Satisfied that the dead were not going to rise for vengeance Denzel stood upon his feet and surveyed the situation.
Three of the thieves and two of Kellerman’s men lay dead, one had been given a lead kiss in the shoulder but he couldn’t complain when his companion was bleeding out on his shoes. As Denzel had not the pleasure of knowing any of them personally he gave not a tear to their passing.
The destruction of his trunk of valuables, however, had earned one of the dead thieves a kick to his stomach. The thing was a piece of history and was starting to absorb the silent screams of sacred objects it had once stored, give a month or two and it would have been milked and returned with its owner that slight bit richer.
“They Wolf’s men?” One of Kellerman’s men asked as he reloaded his pistol and stared down the corridor with suspicion, his face alone was enough to cause any curious sticky beak to slam the door.
Denzel doesn’t care, it wouldn’t be the first or last time somebody would try to snatch up his vault of treasures and it would not be the last. He held the silver medallion around his neck and thought deeply on his recent escape from death.
It was just something stupid, a hunk of junk he picked up when he was young and knew nothing about the supernatural. Like a man buying snake oil he had been caught up in the fancy designs and spat as found he had been suckered. Now he wore it as a reminder, and perhaps one day, if he was truly unlucky, something of his might rub onto it.
The excitement passed the sheriff is called, with luck the thief might get caught, but if the sheriff learns of the necklace there was a good chance it might disappear down his pocket. Every good lawman needs a good luck charm, but Denzel had learned it was the great ones that made their own.
Before the law comes knocking the objects are collected with care, Kellerman’s men do not take chances, even the mundane trinkets are treated like lit dynamite.
For a nickel the stable boy took a walk and business started.
Kellerman’s men don’t take chances and neither does Denzel. Somebody knew about the goodies in his trunk, perhaps it was another business man trying to intercept a shipment of train treats, or perhaps it wasn’t. Denzel was not sure what he feared more, he felt violated and in need of a drink.
The professor took out his own little piece of magic, to Denzel it was just a wooden box with a compass attached to it but it gave the final word when it came to his pay.
“A nail that always points to the moon.” The professor said and examined the his doo-hickey. “Five OCs.”
Denzel couldn’t help but smirk. He had pulled that out of an navel man’s coffin, he didn’t know or care what it bloody did. Five OCs? That was worth fifty cents.
Like lawyer heading out an accused man’s crimes the professor continued to read out Denzel’s stash.
A haunted pocket watch, gold fillings that vibrated when somebody swore, a pair of shackles that could only be opened by performing a good deed. All Denzel heard where the numbers in his head calculating OCs for cold hard dollars.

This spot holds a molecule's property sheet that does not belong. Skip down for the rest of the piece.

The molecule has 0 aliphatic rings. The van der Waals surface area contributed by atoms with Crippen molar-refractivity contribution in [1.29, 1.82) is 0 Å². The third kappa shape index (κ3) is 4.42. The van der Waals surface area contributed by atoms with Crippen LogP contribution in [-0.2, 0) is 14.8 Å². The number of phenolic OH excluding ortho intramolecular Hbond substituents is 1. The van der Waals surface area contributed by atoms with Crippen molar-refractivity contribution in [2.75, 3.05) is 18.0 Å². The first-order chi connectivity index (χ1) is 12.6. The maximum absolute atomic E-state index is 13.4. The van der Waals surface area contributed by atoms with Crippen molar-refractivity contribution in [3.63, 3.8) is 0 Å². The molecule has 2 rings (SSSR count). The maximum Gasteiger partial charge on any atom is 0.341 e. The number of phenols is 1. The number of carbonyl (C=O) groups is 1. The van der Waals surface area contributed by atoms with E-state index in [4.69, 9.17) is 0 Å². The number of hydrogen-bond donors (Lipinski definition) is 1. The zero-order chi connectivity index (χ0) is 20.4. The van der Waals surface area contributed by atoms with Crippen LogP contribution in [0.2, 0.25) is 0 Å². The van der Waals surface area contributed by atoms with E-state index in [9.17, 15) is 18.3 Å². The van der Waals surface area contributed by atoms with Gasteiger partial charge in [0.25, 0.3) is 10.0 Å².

It was when the bear came up that Denzel could not help but raise an ear.
“Demonic toy. Hmm. Fifty one OCs.”
Denzel’s smoke escaped his mouth and hit the shit covered ground, “Fifty?” he shouted in outrage. He managed to get two steps before Kellerman’s men politely held him back, their expression indicated that Denzel would not want to pursue the matter further.
“We’re happy to return the bear Mister Beaton.” His smug smile was showing his inner thief.
“Man in Dairy said it was at least worth seventy five. Do you know how many people that thing has killed?”
“Seven Mister Beaton.” The professor informs him. “Not including the original owner or the man you took from it. You stopped it Mister Beaton before it had a chance to feed and you kept it contained.”
That would be right. Whatever force was inside the toy was having a temper tantrum and was laughing its head off the adult that took its meal from it. Kellerman was probably going to give it to some rival or worker and let it feast, it would not be the first time the tracks had been fed on blood.
With a pair of tongs from a blacksmiths the professor held out the bear to Denzel. “If you want, we can return the bear and we can try this again at a later date”
The urge to spread some violence in the stable was not far on Denzel’s mind but he would be a fool to take the professor’s advice. It was not the first time Denzel had killed a man over the cursed objects but he drew the line on feeding the damn things human life. Kellerman and those men like him might do so but Denzel was not that desperate or stupid.
In any rate, the toy was a pain and had been trouble at the start.
“Fine.” Denzel mumbled and pulled out his tobacco pouch.
With business concluded Denzel has handed two hundred dollars for the lot. It was good money for his wanderings of the great nation known as America, a place where legends were born everyday, and sold for booze and skip through a brothel.